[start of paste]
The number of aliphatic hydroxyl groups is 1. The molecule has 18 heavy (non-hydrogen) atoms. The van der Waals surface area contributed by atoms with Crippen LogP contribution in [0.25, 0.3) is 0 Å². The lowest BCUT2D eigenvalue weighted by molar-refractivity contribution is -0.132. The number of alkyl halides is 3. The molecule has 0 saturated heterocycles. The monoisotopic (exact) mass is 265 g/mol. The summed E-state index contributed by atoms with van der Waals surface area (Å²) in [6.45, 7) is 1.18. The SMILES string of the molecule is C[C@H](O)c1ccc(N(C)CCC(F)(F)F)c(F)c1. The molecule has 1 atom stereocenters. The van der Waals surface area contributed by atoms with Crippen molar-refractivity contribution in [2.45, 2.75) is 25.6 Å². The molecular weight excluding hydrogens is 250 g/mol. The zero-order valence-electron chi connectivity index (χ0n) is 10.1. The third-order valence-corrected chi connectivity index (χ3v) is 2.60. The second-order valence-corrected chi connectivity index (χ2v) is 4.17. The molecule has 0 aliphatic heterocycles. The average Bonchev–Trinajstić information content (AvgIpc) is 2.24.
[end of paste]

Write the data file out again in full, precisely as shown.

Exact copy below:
The number of aliphatic hydroxyl groups is 1. The molecule has 18 heavy (non-hydrogen) atoms. The van der Waals surface area contributed by atoms with Crippen LogP contribution in [0.25, 0.3) is 0 Å². The lowest BCUT2D eigenvalue weighted by molar-refractivity contribution is -0.132. The number of alkyl halides is 3. The molecule has 0 saturated heterocycles. The monoisotopic (exact) mass is 265 g/mol. The summed E-state index contributed by atoms with van der Waals surface area (Å²) in [6.45, 7) is 1.18. The SMILES string of the molecule is C[C@H](O)c1ccc(N(C)CCC(F)(F)F)c(F)c1. The molecule has 1 atom stereocenters. The van der Waals surface area contributed by atoms with Crippen molar-refractivity contribution in [2.45, 2.75) is 25.6 Å². The molecular weight excluding hydrogens is 250 g/mol. The zero-order valence-electron chi connectivity index (χ0n) is 10.1. The third-order valence-corrected chi connectivity index (χ3v) is 2.60. The second-order valence-corrected chi connectivity index (χ2v) is 4.17. The molecule has 0 aliphatic heterocycles. The average Bonchev–Trinajstić information content (AvgIpc) is 2.24.